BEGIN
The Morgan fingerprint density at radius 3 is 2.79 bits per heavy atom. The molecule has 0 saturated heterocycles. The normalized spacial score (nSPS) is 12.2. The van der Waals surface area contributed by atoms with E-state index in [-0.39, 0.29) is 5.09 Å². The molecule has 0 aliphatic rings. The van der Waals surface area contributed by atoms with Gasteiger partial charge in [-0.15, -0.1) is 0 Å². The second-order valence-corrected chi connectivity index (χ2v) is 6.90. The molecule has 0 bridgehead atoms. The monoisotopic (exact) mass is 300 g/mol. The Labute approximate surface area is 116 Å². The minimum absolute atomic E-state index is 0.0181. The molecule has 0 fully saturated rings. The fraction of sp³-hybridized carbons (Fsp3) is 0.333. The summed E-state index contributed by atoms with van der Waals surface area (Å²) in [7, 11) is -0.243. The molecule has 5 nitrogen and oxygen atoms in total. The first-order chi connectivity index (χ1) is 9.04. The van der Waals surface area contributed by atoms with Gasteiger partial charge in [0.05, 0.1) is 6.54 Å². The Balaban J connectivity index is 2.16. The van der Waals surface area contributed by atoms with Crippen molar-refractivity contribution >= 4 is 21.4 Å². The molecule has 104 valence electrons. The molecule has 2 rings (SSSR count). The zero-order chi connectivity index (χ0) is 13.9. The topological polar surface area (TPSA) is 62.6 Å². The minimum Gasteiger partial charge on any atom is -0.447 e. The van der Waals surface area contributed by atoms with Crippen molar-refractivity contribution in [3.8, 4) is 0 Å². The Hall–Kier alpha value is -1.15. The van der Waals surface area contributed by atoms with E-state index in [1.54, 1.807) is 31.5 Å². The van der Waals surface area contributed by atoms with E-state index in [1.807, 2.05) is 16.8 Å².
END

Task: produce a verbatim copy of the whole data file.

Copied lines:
The Morgan fingerprint density at radius 3 is 2.79 bits per heavy atom. The molecule has 0 saturated heterocycles. The normalized spacial score (nSPS) is 12.2. The van der Waals surface area contributed by atoms with E-state index in [-0.39, 0.29) is 5.09 Å². The molecule has 0 aliphatic rings. The van der Waals surface area contributed by atoms with Gasteiger partial charge in [-0.15, -0.1) is 0 Å². The second-order valence-corrected chi connectivity index (χ2v) is 6.90. The molecule has 0 bridgehead atoms. The monoisotopic (exact) mass is 300 g/mol. The Labute approximate surface area is 116 Å². The minimum absolute atomic E-state index is 0.0181. The molecule has 0 fully saturated rings. The fraction of sp³-hybridized carbons (Fsp3) is 0.333. The summed E-state index contributed by atoms with van der Waals surface area (Å²) in [7, 11) is -0.243. The molecule has 5 nitrogen and oxygen atoms in total. The first-order chi connectivity index (χ1) is 9.04. The van der Waals surface area contributed by atoms with Gasteiger partial charge in [0.05, 0.1) is 6.54 Å². The Balaban J connectivity index is 2.16. The van der Waals surface area contributed by atoms with Crippen molar-refractivity contribution >= 4 is 21.4 Å². The molecule has 104 valence electrons. The molecule has 2 rings (SSSR count). The zero-order chi connectivity index (χ0) is 13.9. The topological polar surface area (TPSA) is 62.6 Å². The minimum Gasteiger partial charge on any atom is -0.447 e. The van der Waals surface area contributed by atoms with Crippen molar-refractivity contribution in [3.8, 4) is 0 Å². The Hall–Kier alpha value is -1.15. The van der Waals surface area contributed by atoms with E-state index in [1.54, 1.807) is 31.5 Å². The van der Waals surface area contributed by atoms with E-state index in [1.807, 2.05) is 16.8 Å².